While not currently available in US book shops, The Little Black Fish is available through the Book Depository which ships for free to the US.

This Perfect Picture Book entry is being added to Susanna Hill’s Perfect Picture Books list. Check out the other great picture books featured there!

PPBF: Grandad’s Island

The colourful cover of this perfect picture book drew me in, the title intrigued me, and the story mesmerized me. I discovered Grandad’s Island on the NEW shelf at my local library, but it is a book that I will purchase for my home library very soon.

9780763690052_p0_v1_s192x300Title: Grandad’s Island

Written & Illustrated By: Benji Davies

Publisher/date: Candlewick Press, 2016

Suitable for Ages: 4-8

Themes/Topics: Loss, death, grandparent, travel, tropical islands

Opening: “At the bottom of Syd’s backyard, through the gate and past the tree, was Grandad’s house. There was a key under a flowerpot, and Syd could let himself in anytime he liked.”

Brief Synopsis: A boy and his grandfather journey by ship to a tropical island, which we explore together and which Grandad comes to call “home.”

Links to Resources:

  • If possible, go for a boat ride – what do you see? How does it feel to float on the river, lake or ocean?
  • Prepare for a real or pretend journey: look at a map – where will you go? What will you bring to wear, eat or use while you are there?
  • Write a letter or draw a picture to let a loved one know you are ok and that you love her or him.

Why I Like this Book: Benji Davies lives in London, one of my old haunts, and this book was published there first (Simon & Schuster, 2015). When I opened the book to find a child in red jumper (ie, pullover) and gray shorts scampering through a walled garden surrounded by row houses, I felt like I’d journeyed back to my old north London neighbourhood. Given that England is home to a nanny who floats from the sky with an umbrella, a boy who never grows old, and a boy who passes through a brick wall with his school mates to a train (among many other endearing characters), a ship on the roof seems only natural as does the journey in that ship to a tropical island.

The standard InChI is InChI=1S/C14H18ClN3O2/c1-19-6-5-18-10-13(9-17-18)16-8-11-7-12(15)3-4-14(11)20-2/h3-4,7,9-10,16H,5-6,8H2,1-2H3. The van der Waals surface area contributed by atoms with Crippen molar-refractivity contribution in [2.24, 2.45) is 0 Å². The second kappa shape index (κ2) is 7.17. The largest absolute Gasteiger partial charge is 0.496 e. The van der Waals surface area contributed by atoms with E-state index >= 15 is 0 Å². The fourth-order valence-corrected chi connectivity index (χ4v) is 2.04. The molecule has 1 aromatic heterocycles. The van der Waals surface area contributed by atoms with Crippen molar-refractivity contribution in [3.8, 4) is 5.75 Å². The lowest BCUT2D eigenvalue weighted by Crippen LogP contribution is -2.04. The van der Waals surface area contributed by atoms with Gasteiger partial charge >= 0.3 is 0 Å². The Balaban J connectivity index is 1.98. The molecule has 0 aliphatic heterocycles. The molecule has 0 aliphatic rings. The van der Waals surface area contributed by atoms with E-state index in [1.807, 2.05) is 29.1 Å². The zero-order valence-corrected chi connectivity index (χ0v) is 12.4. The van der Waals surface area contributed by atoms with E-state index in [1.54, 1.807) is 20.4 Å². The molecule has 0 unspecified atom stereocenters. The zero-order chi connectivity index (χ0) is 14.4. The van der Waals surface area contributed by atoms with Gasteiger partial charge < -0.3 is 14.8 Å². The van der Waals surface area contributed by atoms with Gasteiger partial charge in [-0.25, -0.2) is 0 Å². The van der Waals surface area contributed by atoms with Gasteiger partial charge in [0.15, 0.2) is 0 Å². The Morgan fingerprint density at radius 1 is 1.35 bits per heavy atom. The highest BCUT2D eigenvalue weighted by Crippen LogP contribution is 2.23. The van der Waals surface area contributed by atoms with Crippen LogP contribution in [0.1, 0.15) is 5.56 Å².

Primarily an illustrator, including of Tara Lazar’s I Thought This was a Bear Book (Aladdin/Simon & Schuster, 2015), Mr. Davies creates an island paradise that anyone would want to visit and live in. He provides many visual clues showing that Grandad, whose choice it is to visit the island with his grandson, is happier and healthier once they arrive. Spoiler alert: grandson and Grandad part ways, but the knowledge that Grandad is in a better place and the ties they continue to share provide hope.

This is a wonderful and comforting book for anyone separated from a loved one, due to moving or death, or concerned about the happiness of an elderly relative or friend. For me it was made more poignant by the knowledge that Grandad is based on Mr. Davies’ own grandfather, with whom he corresponded via letters.

 

This Perfect Picture Book entry is being added to Susanna Hill’s Perfect Picture Books list. Check out the other great picture books featured there!